The President, in remarks at a Republican congressional retreat in West Virginia, knocked Democrats for a lack of applause during his State of the Union address and sought to shift the onus of reaching an immigration deal on the opposing party.
Rep. Mark Meadows, R-NC, the chairman of the House Freedom Caucus, said he was puzzled that the issue is not on the retreat's agenda.
The chances of a bipartisan immigration deal benefiting so-called Dreamers looked more remote Wednesday, the day after President Donald Trump made his pitch in his State of the Union speech, as Democrats saw not an overture but an escalation of his divisive rhetoric.
Trump's speech drew scorn from Democrats and a tepid response from one immigration hardliner, conservative Republican Congressman Steve King of Iowa.
He's also attacking Democrats for not supporting his agenda.
"I've been hearing about DACA for so many years".
"Under the current broken system, a single immigrant can bring in virtually unlimited numbers of distant relatives", he said, but promised to allow immigrants to sponsor only spouses and minor children, as "it would protect the nuclear family".
Democrats have leverage on the immigration issue because their votes are needed to pass spending measures in the Senate.
Trump plans to urge lawmakers at a GOP retreat in West Virginia to back his plan for a pathway to citizenship for almost 2 million young immigrants, in exchange for $25 billion for his border wall and major restrictions in legal immigration.
Trump prepared to move on Middle East peace plan without Palestinians
They commended the decision of the UN General Assembly session on December 21, 2017, to invalidate the USA recognition of Jerusalem as capital of Israel .
House Republican Conference Chairwoman Cathy McMorris Rodgers, R-Wash., appearing alongside Thune behind a lectern, embraced the cornerstones of the Trump plan on Thursday.
"We need to end chain migration and we need to cancel the awful visa lottery". In the House, conservatives have demanded a hard-line bill, with some arguing that the White House plan is too lenient on a path to citizenship.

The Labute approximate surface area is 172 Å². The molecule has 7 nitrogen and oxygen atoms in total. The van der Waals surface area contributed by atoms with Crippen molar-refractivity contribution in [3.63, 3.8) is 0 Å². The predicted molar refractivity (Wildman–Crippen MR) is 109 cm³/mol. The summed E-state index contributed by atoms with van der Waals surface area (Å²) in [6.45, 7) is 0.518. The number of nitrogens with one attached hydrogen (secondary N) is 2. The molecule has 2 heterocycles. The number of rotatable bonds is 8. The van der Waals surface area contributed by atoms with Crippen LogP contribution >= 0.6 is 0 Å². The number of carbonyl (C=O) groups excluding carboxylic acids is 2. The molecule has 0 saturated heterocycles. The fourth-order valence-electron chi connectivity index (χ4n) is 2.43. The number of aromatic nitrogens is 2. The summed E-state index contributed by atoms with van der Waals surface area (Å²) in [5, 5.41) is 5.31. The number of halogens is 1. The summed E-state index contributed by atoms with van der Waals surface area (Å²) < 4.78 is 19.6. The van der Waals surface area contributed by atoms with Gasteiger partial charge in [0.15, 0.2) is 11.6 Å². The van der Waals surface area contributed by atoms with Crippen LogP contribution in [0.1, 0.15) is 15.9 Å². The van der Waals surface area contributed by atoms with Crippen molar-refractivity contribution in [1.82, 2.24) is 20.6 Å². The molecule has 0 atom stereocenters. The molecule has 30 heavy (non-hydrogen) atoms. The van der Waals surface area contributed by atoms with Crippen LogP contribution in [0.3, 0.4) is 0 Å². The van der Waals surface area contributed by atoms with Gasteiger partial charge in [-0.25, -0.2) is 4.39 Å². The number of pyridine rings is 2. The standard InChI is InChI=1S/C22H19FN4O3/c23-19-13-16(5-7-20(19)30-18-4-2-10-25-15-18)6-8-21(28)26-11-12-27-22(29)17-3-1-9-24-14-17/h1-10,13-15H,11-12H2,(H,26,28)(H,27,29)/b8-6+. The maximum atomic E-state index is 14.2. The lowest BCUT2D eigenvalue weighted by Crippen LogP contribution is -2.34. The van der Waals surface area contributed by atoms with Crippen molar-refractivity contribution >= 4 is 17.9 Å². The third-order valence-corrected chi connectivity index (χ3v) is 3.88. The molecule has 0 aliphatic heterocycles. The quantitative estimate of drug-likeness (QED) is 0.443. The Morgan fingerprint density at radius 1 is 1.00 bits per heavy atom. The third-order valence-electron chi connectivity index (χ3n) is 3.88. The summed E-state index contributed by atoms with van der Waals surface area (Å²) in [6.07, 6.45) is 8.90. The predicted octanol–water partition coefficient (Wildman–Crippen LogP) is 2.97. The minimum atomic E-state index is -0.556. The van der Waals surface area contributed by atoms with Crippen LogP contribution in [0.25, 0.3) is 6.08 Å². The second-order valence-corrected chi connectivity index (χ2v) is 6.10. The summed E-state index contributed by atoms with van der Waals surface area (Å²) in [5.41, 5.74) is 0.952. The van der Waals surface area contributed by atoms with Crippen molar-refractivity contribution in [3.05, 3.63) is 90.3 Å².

At that time, Senate Majority Leader Mitch McConnell promised Democrats and a few Republicans that he would allow debate on an immigration bill immediately after the Senate votes next to fund the government; spending authority expires again on February 8.
"My view is ultimately the fallback position that could pass the House and Senate and get signed would be DACA and border security", he said. The White House framework represented "a good faith offer" from Trump, he said, and could provide a base bill for debate but he said it would ultimately not fly with Democrats.
Sanford noted that more than 30 House Republicans have now chose to retire, run for other office or outright resign amid controversy - hardly a resounding vote of confidence in the Trump administration.
"If we win more, we don't have to compromise so much", he added.
But then the hardliners in the House GOP and in the White House began to make their own pitch for a broader and more conservative deal. On top of those Democratic concerns, Republicans may have trouble passing another government funding bill themselves.
The top Senate Democratic negotiator, Richard J. Durbin, D-Ill., has forcefully rejected the White House plan.
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